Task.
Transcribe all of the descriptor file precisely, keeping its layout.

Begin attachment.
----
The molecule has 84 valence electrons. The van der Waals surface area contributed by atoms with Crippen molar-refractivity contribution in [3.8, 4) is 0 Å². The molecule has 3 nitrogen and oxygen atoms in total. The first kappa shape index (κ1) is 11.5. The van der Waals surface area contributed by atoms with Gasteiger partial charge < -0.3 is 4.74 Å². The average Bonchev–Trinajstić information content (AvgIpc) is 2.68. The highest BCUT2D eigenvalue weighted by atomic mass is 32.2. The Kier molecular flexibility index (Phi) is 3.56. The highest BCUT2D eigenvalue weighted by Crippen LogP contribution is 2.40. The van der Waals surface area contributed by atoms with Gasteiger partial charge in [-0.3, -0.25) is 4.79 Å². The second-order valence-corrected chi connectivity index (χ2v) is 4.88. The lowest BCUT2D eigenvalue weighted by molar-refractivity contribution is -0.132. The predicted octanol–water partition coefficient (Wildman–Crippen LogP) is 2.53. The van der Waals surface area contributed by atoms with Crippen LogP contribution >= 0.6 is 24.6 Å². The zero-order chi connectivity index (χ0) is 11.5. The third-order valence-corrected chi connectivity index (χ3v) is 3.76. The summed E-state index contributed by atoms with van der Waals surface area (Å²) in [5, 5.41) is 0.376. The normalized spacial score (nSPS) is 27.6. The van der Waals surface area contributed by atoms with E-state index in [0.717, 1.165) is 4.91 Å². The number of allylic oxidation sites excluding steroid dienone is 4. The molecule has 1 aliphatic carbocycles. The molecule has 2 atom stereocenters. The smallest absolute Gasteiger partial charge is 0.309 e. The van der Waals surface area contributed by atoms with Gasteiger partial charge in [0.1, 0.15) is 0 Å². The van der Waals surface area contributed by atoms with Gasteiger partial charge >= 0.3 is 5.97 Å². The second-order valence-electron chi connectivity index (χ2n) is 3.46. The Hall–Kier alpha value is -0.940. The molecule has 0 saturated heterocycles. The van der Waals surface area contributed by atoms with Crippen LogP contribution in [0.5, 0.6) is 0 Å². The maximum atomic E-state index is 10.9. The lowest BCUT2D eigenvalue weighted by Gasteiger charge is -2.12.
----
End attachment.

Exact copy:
The molecule has 84 valence electrons. The van der Waals surface area contributed by atoms with Crippen molar-refractivity contribution in [3.8, 4) is 0 Å². The molecule has 3 nitrogen and oxygen atoms in total. The first kappa shape index (κ1) is 11.5. The van der Waals surface area contributed by atoms with Gasteiger partial charge < -0.3 is 4.74 Å². The average Bonchev–Trinajstić information content (AvgIpc) is 2.68. The highest BCUT2D eigenvalue weighted by atomic mass is 32.2. The Kier molecular flexibility index (Phi) is 3.56. The highest BCUT2D eigenvalue weighted by Crippen LogP contribution is 2.40. The van der Waals surface area contributed by atoms with Gasteiger partial charge in [-0.3, -0.25) is 4.79 Å². The second-order valence-corrected chi connectivity index (χ2v) is 4.88. The lowest BCUT2D eigenvalue weighted by molar-refractivity contribution is -0.132. The predicted octanol–water partition coefficient (Wildman–Crippen LogP) is 2.53. The van der Waals surface area contributed by atoms with Crippen LogP contribution >= 0.6 is 24.6 Å². The zero-order chi connectivity index (χ0) is 11.5. The third-order valence-corrected chi connectivity index (χ3v) is 3.76. The summed E-state index contributed by atoms with van der Waals surface area (Å²) in [5, 5.41) is 0.376. The normalized spacial score (nSPS) is 27.6. The van der Waals surface area contributed by atoms with E-state index in [0.717, 1.165) is 4.91 Å². The number of allylic oxidation sites excluding steroid dienone is 4. The molecule has 1 aliphatic carbocycles. The molecule has 2 atom stereocenters. The smallest absolute Gasteiger partial charge is 0.309 e. The van der Waals surface area contributed by atoms with Gasteiger partial charge in [0.1, 0.15) is 0 Å². The van der Waals surface area contributed by atoms with Gasteiger partial charge >= 0.3 is 5.97 Å². The second-order valence-electron chi connectivity index (χ2n) is 3.46. The Hall–Kier alpha value is -0.940. The molecule has 0 saturated heterocycles. The van der Waals surface area contributed by atoms with Crippen LogP contribution in [0.5, 0.6) is 0 Å². The maximum atomic E-state index is 10.9. The lowest BCUT2D eigenvalue weighted by Gasteiger charge is -2.12.